Trinity's CaMSA Chapter Delivers Nine Shipping Barrels' Worth of Necessary Supplies to Vincentian Healthcare Facilities, More on the Way

Trinity's CaMSA Chapter Delivers Nine Shipping Barrels' Worth of Necessary Supplies to Vincentian Healthcare Facilities, More on the Way

Last week, Trinity’s Canadian Medical Students Association (CaMSA) once again took part in an outreach event. On Tuesday, April 26th, the group handed over much-needed material donations to the Luis Punnett Home, the Mental Health Rehabilitation Centre, and the St. Benedict Children’s Home, Milton Cato Memorial Hospital, and a number of smaller health clinics throughout the island.

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Fourth term student and current CaMSA president Sonia Stasyszyn explained: “At the end of every term, we try to get the students who are leaving to give back, and we have now accumulated over nine barrels (ed. note: 55 gallon shipping barrel) of clothing and other necessities. We are basically spreading out the clothing and linens donations among those three institutions.” She added this was only the beginning, noting: "We have more goods coming from Canada, where we are working with dentists, doctors, local businesses, friends, and family to fill more barrels with anything these facilities might need. The response from our communities at home has been tremendous.” 

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Luis Punnett Home and Ministry of Health, Welness and the Environment representative Marie Davis was floored by the volume and quality of the donation. “It’s a privilege,” she said, “I notice that Trinity’s motto is ‘Challenge, Inspire and Empower,' and it's so true. Blessings on the life of the institution. We appreciate your contribution so much and we are looking forward to our continued relationship.”

Sr. Diana Bailey, senior nursing officer at the Mental Health Rehabilitation Centre echoed her sentiment, as did deputy administrator of Milton Cato, Andrew Williams.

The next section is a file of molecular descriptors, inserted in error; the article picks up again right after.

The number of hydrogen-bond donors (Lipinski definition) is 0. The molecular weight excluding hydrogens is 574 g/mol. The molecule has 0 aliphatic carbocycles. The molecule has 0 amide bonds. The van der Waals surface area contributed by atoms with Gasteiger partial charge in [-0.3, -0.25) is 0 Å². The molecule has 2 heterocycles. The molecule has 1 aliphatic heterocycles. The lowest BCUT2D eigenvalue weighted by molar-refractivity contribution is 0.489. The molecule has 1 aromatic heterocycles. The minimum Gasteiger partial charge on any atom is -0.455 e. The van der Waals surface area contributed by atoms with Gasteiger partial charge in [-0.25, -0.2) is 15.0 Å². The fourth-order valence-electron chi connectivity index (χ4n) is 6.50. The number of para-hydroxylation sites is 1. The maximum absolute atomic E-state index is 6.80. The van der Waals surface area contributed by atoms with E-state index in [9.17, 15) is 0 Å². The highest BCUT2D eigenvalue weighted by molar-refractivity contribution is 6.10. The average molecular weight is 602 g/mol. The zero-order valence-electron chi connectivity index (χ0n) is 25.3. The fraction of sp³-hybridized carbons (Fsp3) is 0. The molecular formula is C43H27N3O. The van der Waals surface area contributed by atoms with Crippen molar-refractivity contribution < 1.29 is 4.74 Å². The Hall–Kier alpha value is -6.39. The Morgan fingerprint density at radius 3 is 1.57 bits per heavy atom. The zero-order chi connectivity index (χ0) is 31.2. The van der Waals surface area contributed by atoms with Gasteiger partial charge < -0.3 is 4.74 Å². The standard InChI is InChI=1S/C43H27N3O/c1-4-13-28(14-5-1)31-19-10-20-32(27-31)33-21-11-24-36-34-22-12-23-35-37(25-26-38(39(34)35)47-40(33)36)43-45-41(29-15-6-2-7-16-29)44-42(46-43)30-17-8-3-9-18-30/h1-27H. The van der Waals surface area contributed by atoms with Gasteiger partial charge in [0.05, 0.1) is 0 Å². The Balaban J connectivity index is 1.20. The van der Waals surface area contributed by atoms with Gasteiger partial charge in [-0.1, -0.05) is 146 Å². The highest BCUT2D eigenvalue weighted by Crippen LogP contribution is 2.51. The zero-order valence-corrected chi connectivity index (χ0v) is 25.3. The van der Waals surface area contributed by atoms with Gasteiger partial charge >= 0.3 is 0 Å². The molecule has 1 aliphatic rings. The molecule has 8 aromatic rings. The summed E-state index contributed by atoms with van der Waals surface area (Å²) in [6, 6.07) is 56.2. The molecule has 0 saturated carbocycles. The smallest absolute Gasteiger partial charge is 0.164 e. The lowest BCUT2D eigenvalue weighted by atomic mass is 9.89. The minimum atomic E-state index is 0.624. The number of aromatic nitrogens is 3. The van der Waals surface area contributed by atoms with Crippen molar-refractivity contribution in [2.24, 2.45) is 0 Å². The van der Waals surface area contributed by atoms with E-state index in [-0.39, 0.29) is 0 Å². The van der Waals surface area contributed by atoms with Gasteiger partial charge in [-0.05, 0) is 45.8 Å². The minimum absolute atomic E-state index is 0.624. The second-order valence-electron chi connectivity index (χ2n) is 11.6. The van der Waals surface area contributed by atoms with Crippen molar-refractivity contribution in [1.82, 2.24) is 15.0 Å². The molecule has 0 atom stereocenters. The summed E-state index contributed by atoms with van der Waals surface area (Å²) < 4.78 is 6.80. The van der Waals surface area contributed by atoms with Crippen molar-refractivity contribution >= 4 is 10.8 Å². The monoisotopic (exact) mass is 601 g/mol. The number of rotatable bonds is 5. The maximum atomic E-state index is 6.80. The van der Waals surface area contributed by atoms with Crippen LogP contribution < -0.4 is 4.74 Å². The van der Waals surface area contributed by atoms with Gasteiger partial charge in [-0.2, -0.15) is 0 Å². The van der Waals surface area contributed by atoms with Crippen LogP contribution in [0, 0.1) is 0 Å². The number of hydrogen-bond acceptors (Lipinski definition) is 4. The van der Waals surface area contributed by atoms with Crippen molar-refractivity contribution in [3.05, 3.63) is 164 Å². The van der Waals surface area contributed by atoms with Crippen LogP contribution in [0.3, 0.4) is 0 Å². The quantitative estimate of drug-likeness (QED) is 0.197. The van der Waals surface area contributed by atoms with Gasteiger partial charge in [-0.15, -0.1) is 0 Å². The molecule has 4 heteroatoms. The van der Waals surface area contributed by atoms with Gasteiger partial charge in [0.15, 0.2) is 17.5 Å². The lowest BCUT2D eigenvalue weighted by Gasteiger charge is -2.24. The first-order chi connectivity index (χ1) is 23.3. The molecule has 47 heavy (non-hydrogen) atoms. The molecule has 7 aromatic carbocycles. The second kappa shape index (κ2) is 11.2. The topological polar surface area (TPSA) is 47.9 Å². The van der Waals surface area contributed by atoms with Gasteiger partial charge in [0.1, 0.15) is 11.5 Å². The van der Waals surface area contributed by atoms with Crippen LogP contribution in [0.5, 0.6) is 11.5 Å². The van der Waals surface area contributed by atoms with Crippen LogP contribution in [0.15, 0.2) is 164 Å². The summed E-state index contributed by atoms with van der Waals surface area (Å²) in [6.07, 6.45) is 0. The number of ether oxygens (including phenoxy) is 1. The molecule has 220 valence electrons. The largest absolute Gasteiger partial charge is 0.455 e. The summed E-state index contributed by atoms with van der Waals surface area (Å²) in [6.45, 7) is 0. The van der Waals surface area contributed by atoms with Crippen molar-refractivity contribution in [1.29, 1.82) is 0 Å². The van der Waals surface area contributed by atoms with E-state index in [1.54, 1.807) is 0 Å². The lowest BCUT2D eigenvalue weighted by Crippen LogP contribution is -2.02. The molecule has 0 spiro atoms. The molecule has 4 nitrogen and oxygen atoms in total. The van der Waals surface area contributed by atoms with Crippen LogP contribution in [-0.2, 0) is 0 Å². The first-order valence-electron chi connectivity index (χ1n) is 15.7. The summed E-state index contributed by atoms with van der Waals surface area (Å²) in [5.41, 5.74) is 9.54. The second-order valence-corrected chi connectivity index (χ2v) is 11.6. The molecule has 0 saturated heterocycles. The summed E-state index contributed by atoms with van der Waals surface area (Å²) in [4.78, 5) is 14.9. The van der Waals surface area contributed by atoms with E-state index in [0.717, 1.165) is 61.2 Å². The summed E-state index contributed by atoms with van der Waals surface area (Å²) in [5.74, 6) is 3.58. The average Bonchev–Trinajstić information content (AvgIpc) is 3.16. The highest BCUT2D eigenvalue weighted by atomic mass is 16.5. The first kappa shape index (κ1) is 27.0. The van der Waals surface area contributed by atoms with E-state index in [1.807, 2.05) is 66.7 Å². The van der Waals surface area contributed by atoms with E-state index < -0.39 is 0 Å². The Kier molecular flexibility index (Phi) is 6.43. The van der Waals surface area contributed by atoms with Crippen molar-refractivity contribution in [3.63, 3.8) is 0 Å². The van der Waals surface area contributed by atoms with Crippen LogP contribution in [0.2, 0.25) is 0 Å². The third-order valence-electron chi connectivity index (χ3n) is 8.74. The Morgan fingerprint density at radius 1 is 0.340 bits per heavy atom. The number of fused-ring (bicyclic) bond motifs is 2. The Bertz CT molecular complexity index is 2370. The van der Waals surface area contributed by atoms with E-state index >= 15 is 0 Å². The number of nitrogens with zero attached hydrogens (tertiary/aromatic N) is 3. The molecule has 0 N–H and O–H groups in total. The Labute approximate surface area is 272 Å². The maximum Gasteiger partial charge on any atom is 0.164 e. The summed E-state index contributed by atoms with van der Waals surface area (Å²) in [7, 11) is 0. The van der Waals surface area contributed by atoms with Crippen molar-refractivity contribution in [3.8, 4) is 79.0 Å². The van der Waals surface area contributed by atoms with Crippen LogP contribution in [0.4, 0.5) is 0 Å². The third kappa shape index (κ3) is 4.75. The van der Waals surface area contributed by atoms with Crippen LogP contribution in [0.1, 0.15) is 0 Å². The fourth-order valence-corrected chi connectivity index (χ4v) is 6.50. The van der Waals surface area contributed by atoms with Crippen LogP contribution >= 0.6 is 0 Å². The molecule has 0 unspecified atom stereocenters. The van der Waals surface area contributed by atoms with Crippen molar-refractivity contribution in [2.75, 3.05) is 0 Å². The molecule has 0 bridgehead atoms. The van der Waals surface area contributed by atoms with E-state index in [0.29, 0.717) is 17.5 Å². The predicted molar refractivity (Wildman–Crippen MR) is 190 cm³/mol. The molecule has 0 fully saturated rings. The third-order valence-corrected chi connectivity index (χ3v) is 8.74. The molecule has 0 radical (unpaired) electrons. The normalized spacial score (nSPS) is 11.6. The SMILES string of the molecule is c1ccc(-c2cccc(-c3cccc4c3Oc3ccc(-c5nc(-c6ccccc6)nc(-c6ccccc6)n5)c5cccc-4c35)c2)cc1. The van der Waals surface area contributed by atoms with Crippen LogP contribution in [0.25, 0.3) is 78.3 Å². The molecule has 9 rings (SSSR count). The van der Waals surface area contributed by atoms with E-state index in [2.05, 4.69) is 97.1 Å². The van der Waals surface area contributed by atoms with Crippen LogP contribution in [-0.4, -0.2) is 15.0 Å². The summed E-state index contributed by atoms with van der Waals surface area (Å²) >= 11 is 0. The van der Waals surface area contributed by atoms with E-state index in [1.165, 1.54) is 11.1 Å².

The members of CaMSA were keen to point out that, having lived on the island for two years, giving back was easy. “It’s all about human connection and making sure everyone is okay,” President Stasyszyn added, “that’s why most people have gotten into medicine: to help those who need it.”  She also added that while donations of time, money, and material goods were what they could offer for now, that when they finished their MDs, their giving will evolve into actions like donating time and service to the World Pediatric Project or Doctors without Borders. Dean_Atkinson_hands_over_to_Andrew_Williams_of_the_MCMH.jpg

Trinity's dean, Dr. Linda Adkison, add that Trinity was, "Lucky to have a very large, committed group of students who underscore our mission of being not only clinicians but giving back to the community wherever they can. The fact that these students have really given up their holiday to stay here to do this while their friends have gone off for a couple of weeks, truly demonstrates their passion for what they are doing.” Dean Adkison continued, highlighting the school’s role in the community, “This is a responsibility that we have. It’s about community, it’s about wellbeing, and taking care of the people who are in need at the moment. I think these activities underscore our very strong program and its dedication to living through the ethics and professional behavior of medicine.”

Trinity's CaMSA chapter plans to continue its outreach in St. Vincent and the Grenadines and advancing the quality of life as a thank you for hosting the school and their education.

Topics: Community service Caribbean medical schools Outreach Trinity students CAMSA Canadian med students